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Asians prep for more muted celebrations to greet the Year of the Ox

Tess Ma, of Roslyn Heights, talks about how

Tess Ma, of Roslyn Heights, talks about how she plans to celebrate the Lunar New Year under COVID-19 restrictions. Credit: Newsday / Chris Ware

In pre-pandemic times, Kevin Sun would be rushing around in Flushing this week to shop for fish, crab, oranges, apples, lanterns, empty red envelopes and plum blossoms in preparation of the Lunar New Year that arrives Friday.

This year though, Sun, of Great Neck, has ordered groceries online and is planning a scaled-back meal with his wife, their two young daughters and his in-laws. With no fresh materials to decorate, he figured he would go dig out the two red lanterns in the basement to place in the living room.

"Because we can’t gather and there are limited ways to celebrate, we are just trying to make the best out of it," Sun said in Mandarin.

The Lunar New Year is the holiday equivalent of Thanksgiving and Christmas combined for China. Other Asian countries, including Vietnam, Korea and Singapore, also celebrate it.

Like other major holidays in the past year, planned festivities celebrating the beginning of the Year of the Ox look different. Gone have been the dragon dances and other types of live performances or in-person activities. The wintry weather this week also took away some Long Islanders’ wish to host small gatherings outdoors.

But in the hearts of many, traditions must continue.

To Tess Ma, of Roslyn Heights, the ceremonial feel of the holiday simply cannot be lost.

Ma, who grew up in Guangzhou, China, recalled her excitement in anticipation of the Lunar New Year, known in China as Spring Festival, when she was a child. Along with the holiday came new clothes, money-filled red envelopes and feasts that filled her days with merriment.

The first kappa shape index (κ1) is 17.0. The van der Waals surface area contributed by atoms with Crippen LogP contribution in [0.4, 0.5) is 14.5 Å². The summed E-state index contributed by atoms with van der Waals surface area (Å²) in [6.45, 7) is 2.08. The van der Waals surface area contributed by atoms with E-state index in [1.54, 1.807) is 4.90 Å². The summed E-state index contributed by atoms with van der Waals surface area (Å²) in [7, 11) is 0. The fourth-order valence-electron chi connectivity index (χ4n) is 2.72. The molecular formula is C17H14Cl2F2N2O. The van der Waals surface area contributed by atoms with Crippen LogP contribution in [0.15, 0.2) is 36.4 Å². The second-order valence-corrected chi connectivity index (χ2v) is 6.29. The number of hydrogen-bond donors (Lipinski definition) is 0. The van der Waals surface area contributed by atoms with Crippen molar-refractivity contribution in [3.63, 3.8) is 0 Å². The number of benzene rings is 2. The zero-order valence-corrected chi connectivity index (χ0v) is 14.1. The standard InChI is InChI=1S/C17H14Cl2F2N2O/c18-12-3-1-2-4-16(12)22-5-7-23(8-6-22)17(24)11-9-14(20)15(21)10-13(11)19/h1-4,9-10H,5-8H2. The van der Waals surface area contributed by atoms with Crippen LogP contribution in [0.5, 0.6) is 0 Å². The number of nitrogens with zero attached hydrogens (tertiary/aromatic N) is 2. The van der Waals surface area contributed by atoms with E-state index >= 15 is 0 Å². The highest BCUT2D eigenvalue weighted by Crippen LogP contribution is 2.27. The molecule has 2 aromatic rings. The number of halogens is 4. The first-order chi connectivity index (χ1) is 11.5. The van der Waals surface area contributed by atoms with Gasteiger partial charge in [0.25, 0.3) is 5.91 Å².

"The Spring Festival means a lot to us," Ma said in Mandarin. "It’s a day to let the old stay in the past and let in a new beginning."

The holiday is also an occasion Ma makes a point to celebrate to help her two teenage sons learn Chinese traditions. It came from a realization Ma had one day 12 years ago when her older son came home from kindergarten. The then 5-year-old told his mother that he no longer wanted to be Chinese. Instead, he wanted to be a Jewish boy so he, too, could enjoy Hanukkah, an eight-day holiday in late November or December during which children receive gifts.

"He was too young to understand what roots meant," Ma said. "But I realized culture like the Lunar New Year is very important for them to know."

As far as tradition goes, Mylinh Song of Dix Hills felt similar sentiments.

"It’s our tradition," said Song, who is of Vietnamese descent. "When I was growing up, I got this amazing dual cultures. All my kids got is just one day and that’s one day I’m going to give to them no matter what the circumstances are."

Song said she will take her three daughters and their friends to Chinatown in Manhattan to enjoy a meal and take in whatever festivities are offered there.

"We are going to bundle up with lots of layers" of clothes and masks, Song said. "We are going to be there and take in the festivities of Chinatown as much as we can."


• The year of the Ox begins Friday, Feb. 12.

• It follows the year of the Rat, which is the first animal in the Chinese zodiac.

• The 12 animals in the Chinese Zodiac are Rat, Ox, Tiger, Rabbit, Dragon, Snake, Horse, Sheep, Monkey, Rooster, Dog and Pig.

• In Vietnamese culture, the Cat replaces the Rabbit. The Myanmar zodiac has eight animals.

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